Feb 112017
 February 11, 2017  Historic Preservation No Responses »

When we left off last time, it was 1837, and Jeffries Point was a sparsely settled spit of land in the middle of Boston Harbor. The East Boston Company was busy filling in marshland, laying out a grid of wide, straight streets, and trying to convince investors and real estate developers to buy into the new neighborhood. They had big plans for the area, but by 1837, they’d only managed to convince a handful of people to build homes in Jeffries Point. This 1837 map shows just how empty the neighborhood was:

Jeffries Point 1837_1

No one was sure how the fledgling neighborhood would develop, or whether it would succeed at all. At the time, the East Boston Company had two competing visions of the neighborhood’s future. On the one hand, they saw East Boston as a future center of commerce and industry – an urban neighborhood, densely settled with factories, piers, shipyards, and housing for working and middle class families. On the other hand, they were marketing the neighborhood as a sparsely-settled, upscale, resort community where wealthy Bostonians could build fancy summer homes to take advantage of the island’s cool sea breezes and harbor views, all within a short steamboat ride of downtown. It’s unclear whether the East Boston Company actually thought that these two visions of the neighborhood were compatible, or whether they simply decided to pursue both development strategies simultaneously to hedge their bets.

Either way, if we fast forward to 1851, it becomes clear which strategy won out.

Jeffries Point 1851

In just 14 years, Jeffries Point had become a radically different place. Hundreds of new houses – represented by dark gray rectangles on the map – had been constructed one after the next across the neighborhood. Landfill operations and construction of new piers had nearly doubled the neighborhood’s usable land area. And a new railroad connected the Jeffries Point waterfront to Salem and other towns to the north. Although it never really took off as a summer resort community, the neighborhood was booming.

In many ways, Jeffries Point’s rapid success was a result of its geography. The neighborhood’s southern waterfront not only faces downtown Boston across the harbor, it’s also situated along a natural deep water channel that can accommodate large ships. The East Boston Company and early investors in the neighborhood capitalized on this natural shipping channel by constructing large piers, shipyards, and warehouses along the waterfront.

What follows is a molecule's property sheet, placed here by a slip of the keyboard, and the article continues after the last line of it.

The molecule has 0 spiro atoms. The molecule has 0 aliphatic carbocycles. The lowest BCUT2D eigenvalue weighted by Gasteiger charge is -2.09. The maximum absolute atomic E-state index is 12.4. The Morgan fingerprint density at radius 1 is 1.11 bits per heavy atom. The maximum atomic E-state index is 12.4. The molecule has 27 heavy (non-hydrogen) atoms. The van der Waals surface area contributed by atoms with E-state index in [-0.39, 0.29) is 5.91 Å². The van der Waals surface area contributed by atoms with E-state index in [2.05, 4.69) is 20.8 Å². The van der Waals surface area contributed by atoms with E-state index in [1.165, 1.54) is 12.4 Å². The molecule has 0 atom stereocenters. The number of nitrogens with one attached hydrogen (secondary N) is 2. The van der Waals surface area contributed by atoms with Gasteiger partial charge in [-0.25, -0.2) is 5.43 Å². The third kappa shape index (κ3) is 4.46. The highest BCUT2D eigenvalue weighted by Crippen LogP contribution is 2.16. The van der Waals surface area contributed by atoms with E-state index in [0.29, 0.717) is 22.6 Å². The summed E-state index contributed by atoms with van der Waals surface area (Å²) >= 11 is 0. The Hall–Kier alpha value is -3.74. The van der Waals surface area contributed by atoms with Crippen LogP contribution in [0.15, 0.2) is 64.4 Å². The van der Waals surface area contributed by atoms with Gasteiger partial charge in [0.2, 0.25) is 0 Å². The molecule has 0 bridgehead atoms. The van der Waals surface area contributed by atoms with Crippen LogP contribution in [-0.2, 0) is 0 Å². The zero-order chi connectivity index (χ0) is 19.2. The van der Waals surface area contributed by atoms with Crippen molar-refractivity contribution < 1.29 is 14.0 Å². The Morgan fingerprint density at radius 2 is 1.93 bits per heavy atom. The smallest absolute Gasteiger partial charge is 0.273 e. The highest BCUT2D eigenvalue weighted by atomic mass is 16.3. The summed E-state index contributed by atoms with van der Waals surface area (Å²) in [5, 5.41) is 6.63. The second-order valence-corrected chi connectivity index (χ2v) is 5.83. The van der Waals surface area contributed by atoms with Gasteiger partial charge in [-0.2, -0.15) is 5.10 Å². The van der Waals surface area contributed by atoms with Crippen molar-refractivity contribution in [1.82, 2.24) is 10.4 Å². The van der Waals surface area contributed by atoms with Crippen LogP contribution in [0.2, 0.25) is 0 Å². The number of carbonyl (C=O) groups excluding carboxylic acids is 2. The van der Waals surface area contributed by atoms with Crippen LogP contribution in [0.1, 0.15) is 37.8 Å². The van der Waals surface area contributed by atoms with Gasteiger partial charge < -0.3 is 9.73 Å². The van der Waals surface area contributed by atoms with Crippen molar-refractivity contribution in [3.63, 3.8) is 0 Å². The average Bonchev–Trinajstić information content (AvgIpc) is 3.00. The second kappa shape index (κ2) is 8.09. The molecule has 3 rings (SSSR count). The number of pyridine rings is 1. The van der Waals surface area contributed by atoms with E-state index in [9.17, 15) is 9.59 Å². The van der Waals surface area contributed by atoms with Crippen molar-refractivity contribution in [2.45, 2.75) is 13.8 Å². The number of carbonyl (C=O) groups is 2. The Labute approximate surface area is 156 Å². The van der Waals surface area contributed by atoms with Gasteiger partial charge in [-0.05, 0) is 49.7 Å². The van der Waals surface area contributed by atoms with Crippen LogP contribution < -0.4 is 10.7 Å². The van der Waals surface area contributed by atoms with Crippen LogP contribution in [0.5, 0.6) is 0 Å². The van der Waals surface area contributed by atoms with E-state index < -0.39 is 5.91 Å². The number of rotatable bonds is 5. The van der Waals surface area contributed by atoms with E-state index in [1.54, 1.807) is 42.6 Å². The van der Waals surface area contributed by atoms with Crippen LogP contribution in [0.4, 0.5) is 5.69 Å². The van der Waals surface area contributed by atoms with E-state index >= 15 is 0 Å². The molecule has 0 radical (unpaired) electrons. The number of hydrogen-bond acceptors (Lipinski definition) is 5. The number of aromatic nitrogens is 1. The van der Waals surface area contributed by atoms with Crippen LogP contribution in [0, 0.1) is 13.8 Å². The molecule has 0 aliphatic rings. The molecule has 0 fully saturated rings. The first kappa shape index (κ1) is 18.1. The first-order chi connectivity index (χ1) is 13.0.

Their timing couldn’t have been better. In the late 1840s, just as development in Jeffries Point was taking off, the California Gold Rush began. As tens of thousands of people from around the world descended on the California goldfields, demand spiked for fast transportation of goods and people from the East Coast to California and back. Since the first transcontinental railroad wouldn’t be completed for another 20 years, most of this demand was met by ships sailing the ‘Golden Route’ around the bottom of South America and up the west coast to San Francisco. And with direct access to a deep water shipping channel and plenty of room to expand, the new port along the East Boston waterfront happened to be well-positioned to exploit this new demand for shipping.

As shipyards, machine shops, warehouses, and shipping terminals sprung up along the Jeffries Point waterfront,  hundreds of workers moved to the neighborhood. And since these workers needed a place to live, developers built hundreds of new houses. In 1851, most of these new houses were concentrated along the southern and western edges of the neighborhood, within easy walking distance of the booming waterfront. This 1848 engraving gives a sense of what the Jeffries Point waterfront looked like at the time (in the foreground):

View of Boston 1848

The East Boston Company originally laid out lots in a variety of sizes designed to accommodate different types of housing – dense, affordable houses on smaller lots, and expensive suburban estates and summer homes on larger lots. But by 1851, the neighborhood had begun to look fairly uniform, with row after row of narrow, closely-spaced houses built across small and large lots alike. Looking at the map, it’s almost as if the original lot lines had begun to disappear. As with so many things, the reason for this change was money.

Faced with skyrocketing demand for new housing, real estate developers and many of the neighborhood’s land owners decided to cash in. They maximized the value of their land by subdividing the original lots, squeezing as many as five houses side-by-side along the front of a single lot. By 1851, Sumner Street was lined with small, narrow houses.